A Maquet Servo I ventilator stands next to a patient’s bed inside the intensive care unit (ICU) ward … [+]
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In the 1930s, the British economist Lionel Robbins defined economics as “the science which studies human behavior as a relationship between ends and scarce means which have alternative uses.”
This definition encapsulates the essence of allocation decisions. For an economist the ends are probably different from a clinician’s. But, ultimately, no matter what the ends, decisions must be made about how to allocate scarce resources with alternate uses.
One such scarce resource is ventilators for critically ill Covid-19 patients. Specifically, the question is how to prioritize use of ventilators: Patients in the greatest need or those most likely to benefit? Should age or disability be a factor? Patient’s profession or status?
Britain’s National Health Service has always been quite explicit and transparent about rationing. The other day Prime Minister Boris Johnson was admitted to an intensive care unit at the St. Thomas hospital in the borough of Westminster in London. It turns out that even intensive care for Covid-19 patients is limited in Britain to those “reasonably certain” to survive. Furthermore, ventilator treatment is considered “not in many elderly patients’ best interests.”
Americans don’t like the word rationing. But, like all other healthcare systems the U.S. rations. Most healthcare rationing is implicit rather than explicit. For example, access to private health insurance is rationed on availability of employer-sponsored coverage and price of premiums.
In addition, private health insurers ration. They may deny coverage of treatments, remove drugs from formulary, or raise out-of-pocket cost-sharing which could make certain medical therapies unaffordable for some patients.
Kidney transplantation is one of the more conspicuous examples of allocation under conditions of scarcity. There is more demand for kidneys than there are kidneys available. Concomitantly, this requires some form of explicit rationing. So, for example, in the U.S. which individuals on the waiting lists get transplants first is decided in part by a fairness principle: The longer a person has waited for a kidney, the more priority he or she has to receive one.
Rationing decisions involve difficult ethical issues that don’t have neat, cut-and-dried answers. In the case of ventilators for Covid-19 patients, states have filled the void in the absence of federal guidance. Their policies differ in crucial ways and are similar in others.
Earlier this week, the state of Massachusetts released a plan on how to ration ventilators and intensive care beds. The plan appears to prioritize medical personnel, as well as give preference to healthy and young patients.
At the Ronald Reagan UCLA Medical Center in Los Angeles, patients with a life expectancy of less than one year would be assigned a lower priority than those with a longer life expectancy. The argument is that age is a marker for chronic illness. The older a patient the more likely it is that he or she has comorbities and conditions that will impact survival.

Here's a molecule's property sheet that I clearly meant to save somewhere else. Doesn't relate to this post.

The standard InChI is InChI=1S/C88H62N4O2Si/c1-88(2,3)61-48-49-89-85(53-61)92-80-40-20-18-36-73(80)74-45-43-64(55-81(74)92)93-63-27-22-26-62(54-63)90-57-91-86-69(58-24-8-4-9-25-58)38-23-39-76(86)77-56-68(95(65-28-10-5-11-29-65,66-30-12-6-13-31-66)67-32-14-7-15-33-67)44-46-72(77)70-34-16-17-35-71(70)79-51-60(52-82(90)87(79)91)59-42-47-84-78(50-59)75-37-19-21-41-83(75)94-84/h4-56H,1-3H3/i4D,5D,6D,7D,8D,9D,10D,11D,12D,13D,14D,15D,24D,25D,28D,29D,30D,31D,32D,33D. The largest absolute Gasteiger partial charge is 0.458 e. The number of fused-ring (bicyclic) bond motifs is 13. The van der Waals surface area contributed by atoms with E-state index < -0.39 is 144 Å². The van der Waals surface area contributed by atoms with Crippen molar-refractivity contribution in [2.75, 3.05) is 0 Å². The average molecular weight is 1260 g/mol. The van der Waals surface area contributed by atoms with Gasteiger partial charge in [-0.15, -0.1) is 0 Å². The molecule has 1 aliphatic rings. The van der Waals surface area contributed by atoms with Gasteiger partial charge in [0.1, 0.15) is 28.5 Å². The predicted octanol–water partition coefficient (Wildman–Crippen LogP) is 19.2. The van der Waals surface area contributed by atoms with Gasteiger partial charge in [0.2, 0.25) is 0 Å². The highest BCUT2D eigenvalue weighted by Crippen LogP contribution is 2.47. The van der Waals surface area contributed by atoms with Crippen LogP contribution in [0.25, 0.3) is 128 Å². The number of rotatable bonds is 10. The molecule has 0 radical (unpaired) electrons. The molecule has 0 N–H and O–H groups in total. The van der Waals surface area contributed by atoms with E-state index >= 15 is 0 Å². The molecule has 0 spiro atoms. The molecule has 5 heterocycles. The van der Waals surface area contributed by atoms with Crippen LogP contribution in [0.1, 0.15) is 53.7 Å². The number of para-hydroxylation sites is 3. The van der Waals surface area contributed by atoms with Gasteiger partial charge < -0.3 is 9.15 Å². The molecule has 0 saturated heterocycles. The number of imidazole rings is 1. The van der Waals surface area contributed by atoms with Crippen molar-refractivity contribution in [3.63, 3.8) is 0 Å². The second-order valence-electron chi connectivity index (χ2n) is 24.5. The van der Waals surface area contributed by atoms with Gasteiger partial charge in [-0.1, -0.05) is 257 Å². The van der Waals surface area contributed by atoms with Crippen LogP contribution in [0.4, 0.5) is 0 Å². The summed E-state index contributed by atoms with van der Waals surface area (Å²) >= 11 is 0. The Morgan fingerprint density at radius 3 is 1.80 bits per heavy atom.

While the UCLA Medical Center has adopted guidelines giving medical personnel preferential access to scarce ventilators, the hospital says it does everything possible to avoid “discrimination,” stating that medical teams may not consider certain criteria for ventilator allocation, including gender, professional status, and disability.
Other policies, including Washington state’s, stipulates that doctors should consider a patient’s “baseline functional status” in determining whether to provide lifesaving treatment. Baseline functional status constitutes “loss of reserves in energy, physical ability, cognition and general health.”
Alabama’s state policy directs hospitals to “not offer mechanical ventilator support for patients” with conditions, such as “severe or profound mental retardation,” “moderate to severe dementia” and “severe traumatic brain injury.”
It is clear that the elderly, people with terminal cancer and those with chronic conditions, fare poorly in many state policies, as do patients with disabilities.
Some have argued against age discrimination. And others maintain that medical teams must not use disability-based distinctions to decide who gets access to a ventilator. This begs the question, however, if assessments of quality or quantity of life are eschewed, how does one then allocate scarce resources like ventilators? On the basis of a lottery? Or, a random draw of some sort? And, would that be considered fair?
It’s highly unlikely there will be a universally agreed upon way to ration ventilators. In lieu of the perfect set of rationing criteria, perhaps lessons can be learned from France, especially regarding the decision-making process.
France has been hit extremely hard by Covid-19. The country has set up “ethical support units” to help medical teams make hard choices about which Covid-19 patients to place in intensive care; specifically, whether to treat certain patients, with ventilators, for instance, or withdraw treatment from those who are too sick to benefit.
Each of France’s 13 regions will now have such a unit, which will consist of experts in emergency medicine, geriatrics, palliative care, medical ethics, law, as well as representatives of patient groups and society at large. The breadth of the membership of the ethical support units may be key to gain credence among the medical teams the committees are informing.